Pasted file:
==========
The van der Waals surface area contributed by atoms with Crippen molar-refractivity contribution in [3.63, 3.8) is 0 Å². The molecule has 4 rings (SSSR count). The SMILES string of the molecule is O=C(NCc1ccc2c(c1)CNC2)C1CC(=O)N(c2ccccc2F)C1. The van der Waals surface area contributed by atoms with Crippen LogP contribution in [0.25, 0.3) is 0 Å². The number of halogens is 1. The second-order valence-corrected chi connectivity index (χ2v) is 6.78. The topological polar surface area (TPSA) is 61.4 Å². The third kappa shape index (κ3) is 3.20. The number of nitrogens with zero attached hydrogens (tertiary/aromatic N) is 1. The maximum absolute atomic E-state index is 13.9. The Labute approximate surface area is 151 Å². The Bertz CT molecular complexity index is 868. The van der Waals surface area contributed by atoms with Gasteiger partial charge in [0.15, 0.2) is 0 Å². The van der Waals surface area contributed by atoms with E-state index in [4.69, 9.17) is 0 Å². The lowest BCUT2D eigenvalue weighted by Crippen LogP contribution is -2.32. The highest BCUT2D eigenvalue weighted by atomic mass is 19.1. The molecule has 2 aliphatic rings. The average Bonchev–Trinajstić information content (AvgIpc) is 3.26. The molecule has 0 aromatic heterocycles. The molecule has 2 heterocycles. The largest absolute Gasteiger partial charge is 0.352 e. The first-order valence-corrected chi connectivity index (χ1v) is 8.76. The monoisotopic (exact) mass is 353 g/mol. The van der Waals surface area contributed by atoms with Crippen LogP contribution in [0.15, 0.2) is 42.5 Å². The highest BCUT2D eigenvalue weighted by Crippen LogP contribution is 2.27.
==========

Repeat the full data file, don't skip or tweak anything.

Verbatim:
The van der Waals surface area contributed by atoms with Crippen molar-refractivity contribution in [3.63, 3.8) is 0 Å². The molecule has 4 rings (SSSR count). The SMILES string of the molecule is O=C(NCc1ccc2c(c1)CNC2)C1CC(=O)N(c2ccccc2F)C1. The van der Waals surface area contributed by atoms with Crippen LogP contribution in [0.25, 0.3) is 0 Å². The number of halogens is 1. The second-order valence-corrected chi connectivity index (χ2v) is 6.78. The topological polar surface area (TPSA) is 61.4 Å². The third kappa shape index (κ3) is 3.20. The number of nitrogens with zero attached hydrogens (tertiary/aromatic N) is 1. The maximum absolute atomic E-state index is 13.9. The Labute approximate surface area is 151 Å². The Bertz CT molecular complexity index is 868. The van der Waals surface area contributed by atoms with Gasteiger partial charge in [0.15, 0.2) is 0 Å². The van der Waals surface area contributed by atoms with E-state index in [4.69, 9.17) is 0 Å². The lowest BCUT2D eigenvalue weighted by Crippen LogP contribution is -2.32. The highest BCUT2D eigenvalue weighted by atomic mass is 19.1. The molecule has 2 aliphatic rings. The average Bonchev–Trinajstić information content (AvgIpc) is 3.26. The molecule has 0 aromatic heterocycles. The molecule has 2 heterocycles. The largest absolute Gasteiger partial charge is 0.352 e. The first-order valence-corrected chi connectivity index (χ1v) is 8.76. The monoisotopic (exact) mass is 353 g/mol. The van der Waals surface area contributed by atoms with Crippen LogP contribution in [0.15, 0.2) is 42.5 Å². The highest BCUT2D eigenvalue weighted by Crippen LogP contribution is 2.27.